Pulitzers discover the future

Well, at long last, the Pulitzers have acknowledged the existence of news after paper. The Times-Picayune won two Pulitzers today for coverage of Katrina. Nola.com should have won explicitly as well, but at least there is this:

This year for the first time, the Pulitzer Prize board allowed a newspaper to submit material that appeared originally in online form, in addition to printed stories, as a part of their entries.

In the immediate aftermath of the storm, The Times-Picayune’s continuously updated online blog, as well as its online editions of the paper posted each night on its affiliated Web site, NOLA.com, became the source of information for more than a million area residents who had evacuated, and for much of the world.
In his remarks, Amoss acknowledged the contribution of the staff at NOLA.com, “who were integral to everything we published, and made us an around-the-clock vital link to readers scattered across the nation.”

Visits, or “hits,” to Times-Picayune pages on NOLA.com, increased from an average of about 800,000 page views a day before Katrina to more than 30 million page hits a day in the days after the storm. Excerpts from those blogs, as well as stories from the online editions of the paper, made up a portion of both of the newspaper’s winning entries.

: Here are Rex Hammock and me wishing for a Pulitzer for their online efforts. (Full disclosure: Nola.com was of the sites I helped start in my last job, so I’m prejudiced.)

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  • Somer Simpson

    You shouldn’t forget the other gold medal winner in the Public Service category for Katrina coverage – The Biloxi Sun Herald and SunHerald.com. Throughout the days following the storm and even before the coastal hit, the Sun Herald was well ahead of other local media in its online coverage. It may not have had the 30 million pvs of NOLA, but a 1700% increase in traffic in one day and and a 300% ongoing retention rate of that traffic is an amazing story, especially considering the majority of that traffic was due mainly to user contributed content. Here’s the entry for that site: http://www.realcitiesnetwork.com/presentations/katrina/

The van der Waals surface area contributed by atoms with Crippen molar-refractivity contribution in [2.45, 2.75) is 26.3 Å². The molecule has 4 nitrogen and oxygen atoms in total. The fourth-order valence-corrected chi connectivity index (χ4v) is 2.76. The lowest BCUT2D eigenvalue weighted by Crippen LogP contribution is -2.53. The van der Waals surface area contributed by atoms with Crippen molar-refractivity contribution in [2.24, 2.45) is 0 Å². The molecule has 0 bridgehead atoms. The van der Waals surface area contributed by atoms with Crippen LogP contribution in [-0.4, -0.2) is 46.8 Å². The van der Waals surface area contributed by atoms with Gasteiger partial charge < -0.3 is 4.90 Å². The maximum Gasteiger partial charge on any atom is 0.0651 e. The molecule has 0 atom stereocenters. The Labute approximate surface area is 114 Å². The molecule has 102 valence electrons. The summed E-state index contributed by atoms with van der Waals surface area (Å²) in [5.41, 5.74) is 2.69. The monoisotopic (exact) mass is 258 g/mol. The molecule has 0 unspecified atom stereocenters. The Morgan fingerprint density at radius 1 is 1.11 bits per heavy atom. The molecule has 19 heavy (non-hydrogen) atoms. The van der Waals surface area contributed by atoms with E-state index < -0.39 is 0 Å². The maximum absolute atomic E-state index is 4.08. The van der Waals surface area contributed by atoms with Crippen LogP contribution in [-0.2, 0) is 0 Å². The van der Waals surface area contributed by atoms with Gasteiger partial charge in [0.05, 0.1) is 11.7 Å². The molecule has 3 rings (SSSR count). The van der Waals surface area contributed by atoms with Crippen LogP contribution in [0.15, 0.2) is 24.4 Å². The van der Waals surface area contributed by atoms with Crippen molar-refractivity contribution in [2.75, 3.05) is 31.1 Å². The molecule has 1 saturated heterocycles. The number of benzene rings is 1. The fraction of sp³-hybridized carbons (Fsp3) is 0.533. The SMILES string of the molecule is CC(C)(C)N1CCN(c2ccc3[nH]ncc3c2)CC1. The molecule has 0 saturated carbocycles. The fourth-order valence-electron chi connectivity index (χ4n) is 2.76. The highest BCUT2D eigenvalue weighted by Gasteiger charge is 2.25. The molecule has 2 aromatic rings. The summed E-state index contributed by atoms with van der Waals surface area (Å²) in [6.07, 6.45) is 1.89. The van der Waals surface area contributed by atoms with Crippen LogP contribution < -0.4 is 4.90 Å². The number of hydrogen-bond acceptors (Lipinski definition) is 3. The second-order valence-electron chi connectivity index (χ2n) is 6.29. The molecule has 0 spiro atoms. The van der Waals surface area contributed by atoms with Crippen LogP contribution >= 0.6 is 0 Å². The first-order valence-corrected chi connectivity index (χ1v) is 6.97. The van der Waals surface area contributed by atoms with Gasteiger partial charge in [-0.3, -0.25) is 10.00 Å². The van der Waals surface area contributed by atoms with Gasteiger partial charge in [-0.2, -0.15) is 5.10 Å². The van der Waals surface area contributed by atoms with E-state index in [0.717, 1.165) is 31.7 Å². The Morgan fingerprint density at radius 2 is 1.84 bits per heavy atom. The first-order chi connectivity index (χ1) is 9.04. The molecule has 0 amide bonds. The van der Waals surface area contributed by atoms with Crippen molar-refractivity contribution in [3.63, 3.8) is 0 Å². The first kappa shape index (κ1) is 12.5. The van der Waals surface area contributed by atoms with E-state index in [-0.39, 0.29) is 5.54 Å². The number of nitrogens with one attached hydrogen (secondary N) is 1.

• Amen, Somer

    … and Jeff if you click the link that Somer provides, you will see on the right hand column under the list of “Reader-Submitted Photos”, those user contributed photos are hosted and maintained at Buzznet which partners with dozens of small and medium sized papers from coast to coast.

    we may not get the high profile love, or blog chatter as some of the other photo sharing or video sharing sites out there, but the Sun Herald sure understands our contribution to their Pulizter.

    so congrats to them and congrats to nola and all the other winners today.

  • Doesn’t it look as if the public is shifting from simply consuming news from particular sources, and branching out to find its own. When traditional sources of news are issuing misinformation, there is a hastening away from what is increasingly propaganda and a movement into first person, authentic sources. NOLA.com did a great job, realcities establishes itself. Great news.

  • Sean Dougherty

    Question: Has anyone checked the stories that won to see if they were accurate? My first reaction to this was: how can a disaster in journalistic accuracy equaled only by the disaster caused by the hurricane possibly win a journalism award? Did the Times-Picayune manage to avoid reporting on the murders and rapes at the Superdome or the snipers shooting at rescue helicpoters? I admit, I don’t remember exactly where all those errors first emerged but it seems like any paper that included them should be shut out of journalism’s highest award.

  • It took a natural disaster to get the Pulitzer committee to recognize the value of online journalism? Lovely. Better late than never, I guess. Are we going to have to wait until there’s a Tsunami to actually get an award for online journalism? Wait a minute, in 10 years all the Pulitizers will be for online journalism.

  • Howard: It also took a national disaster to make the Times-Picayune a good paper. I’m too young to have known if it was ever a good paper beforehand, but now it is a pretty decent source of information. (Then again, now we have all the source material in the world for local news.) Now, you can check up on nola.com throughout the day and night as they post news, and aggregate it up into the day’s paper at 2am or whatever the cutoff happens to be. It’s great.

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